The author is also very grateful to Mr. J. Gibson, Woodlea, Sorn. D. & W. Miller & Co. (Pressings) Ltd. Mr. J. C. Gilchrist, Privick Mill Nursery. Mr. Alexander Wilson, Millmannoeh Mill, Drongan. Dr. J. Swarbriek, Glasgow, and West of Scotland Agricultural College, Auchincruive. Mr. Wm. M. Ramsay, "Adinfer", 18 Quail Road, Ayr. Dr. J. Strawhorn, 2 East Park Avenue, Netherplace, Mauchline. The Water of Ayr and Tam O'Shanter Hone Works Ltd. His colleagues Dr. 3. Butt and Dr. 3. T. Ward. The staff of the Mitchell Library and the Andersonian Library, Glasgow, the National Library of Scotland, and the Scottish Record Office, Edinburgh, for all the help they have given in the preparation of this article.
1) Muirkirk Iron Company MS Lease Book 1787-1815, pp. 188-196 (part of the Baird MSS. on loan to the University of Strathclyde); J. Paterson. History of Ayr and Wiglon. (Edinburgh, 1863) p. 604. Glenbuck Loch G.R. NS 755285. other reservoir NS 745285.
2) J. R. Hume and J. Butt, Muirkirk 1786-1802, The Scottish Historical Review, XLV 1966, pp. l60-l83.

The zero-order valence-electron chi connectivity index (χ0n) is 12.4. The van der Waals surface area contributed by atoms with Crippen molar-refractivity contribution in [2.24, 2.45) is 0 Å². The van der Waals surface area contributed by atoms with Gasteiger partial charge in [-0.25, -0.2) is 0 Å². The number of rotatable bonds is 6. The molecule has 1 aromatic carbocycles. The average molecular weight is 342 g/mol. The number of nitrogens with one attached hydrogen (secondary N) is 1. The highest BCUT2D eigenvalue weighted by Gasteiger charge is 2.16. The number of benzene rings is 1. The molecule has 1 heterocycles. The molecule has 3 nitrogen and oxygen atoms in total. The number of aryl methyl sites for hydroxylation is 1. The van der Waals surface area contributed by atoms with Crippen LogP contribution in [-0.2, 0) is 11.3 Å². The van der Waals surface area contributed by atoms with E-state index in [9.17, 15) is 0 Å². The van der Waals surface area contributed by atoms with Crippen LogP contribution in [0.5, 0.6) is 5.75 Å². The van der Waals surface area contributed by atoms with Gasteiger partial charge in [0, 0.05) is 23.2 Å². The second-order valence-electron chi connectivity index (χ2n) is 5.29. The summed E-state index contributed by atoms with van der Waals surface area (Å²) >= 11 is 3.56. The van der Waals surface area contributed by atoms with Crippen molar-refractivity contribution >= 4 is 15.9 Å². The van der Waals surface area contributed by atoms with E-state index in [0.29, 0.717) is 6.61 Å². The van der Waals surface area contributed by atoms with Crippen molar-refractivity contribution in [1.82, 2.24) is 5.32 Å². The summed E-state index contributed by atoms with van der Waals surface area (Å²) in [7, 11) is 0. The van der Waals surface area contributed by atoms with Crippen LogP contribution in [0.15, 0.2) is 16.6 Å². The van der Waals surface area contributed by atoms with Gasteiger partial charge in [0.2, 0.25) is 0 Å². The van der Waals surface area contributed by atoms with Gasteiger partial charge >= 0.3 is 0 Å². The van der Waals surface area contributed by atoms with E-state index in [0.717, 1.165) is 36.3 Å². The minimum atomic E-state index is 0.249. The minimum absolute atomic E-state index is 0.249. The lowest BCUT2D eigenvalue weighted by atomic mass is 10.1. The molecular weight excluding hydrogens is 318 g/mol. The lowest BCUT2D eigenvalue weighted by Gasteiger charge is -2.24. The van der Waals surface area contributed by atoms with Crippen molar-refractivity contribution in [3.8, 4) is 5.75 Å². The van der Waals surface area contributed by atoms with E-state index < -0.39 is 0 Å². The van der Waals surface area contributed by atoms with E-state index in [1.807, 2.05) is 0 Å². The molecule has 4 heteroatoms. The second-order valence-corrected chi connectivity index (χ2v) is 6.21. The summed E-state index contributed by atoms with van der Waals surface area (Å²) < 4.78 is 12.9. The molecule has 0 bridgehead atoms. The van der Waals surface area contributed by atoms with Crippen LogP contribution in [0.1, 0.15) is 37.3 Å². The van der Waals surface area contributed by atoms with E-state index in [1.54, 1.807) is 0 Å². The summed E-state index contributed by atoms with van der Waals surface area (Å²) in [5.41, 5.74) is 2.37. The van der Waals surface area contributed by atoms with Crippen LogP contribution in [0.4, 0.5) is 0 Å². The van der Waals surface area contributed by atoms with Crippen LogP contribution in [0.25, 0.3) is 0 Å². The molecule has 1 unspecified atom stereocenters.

3) Muirkirk Iron Company MS Sederunt Book, 1787-1800. pp.14-16 (part of the Baird MSS, on loan to the University of Strathclyde).
4) Ibid., p.30, copy letter Thomas Edington to John Grieve, Cramond, 9th April, 1788.
5) Muirkirk Iron Company MS Letter Book 1809-1812, copy letter Duncan Stewart to Mr Baird, 3rd July, 1809, mentioning that a tooth on the pinion wheel at the water forge drawing hammer had broken.
6) Muirkirk Iron Company MS Seredunt Book 1787-1800, p.51, minute of meeting on 8th April 1789 mentions a lead (lade) three feet wide at the bottom, nine feet wide at the top and three feet deep, which was to cost 1s 6d. per running fall of l8.5 feet, and p.55 "the water wheel is meant to be driven by the Garpell water".
7) Ibid., p.65.
8) Anon., Corn Mills of Ayrshire: The River Ayr, The Ayrshire Post, 1st September 1944.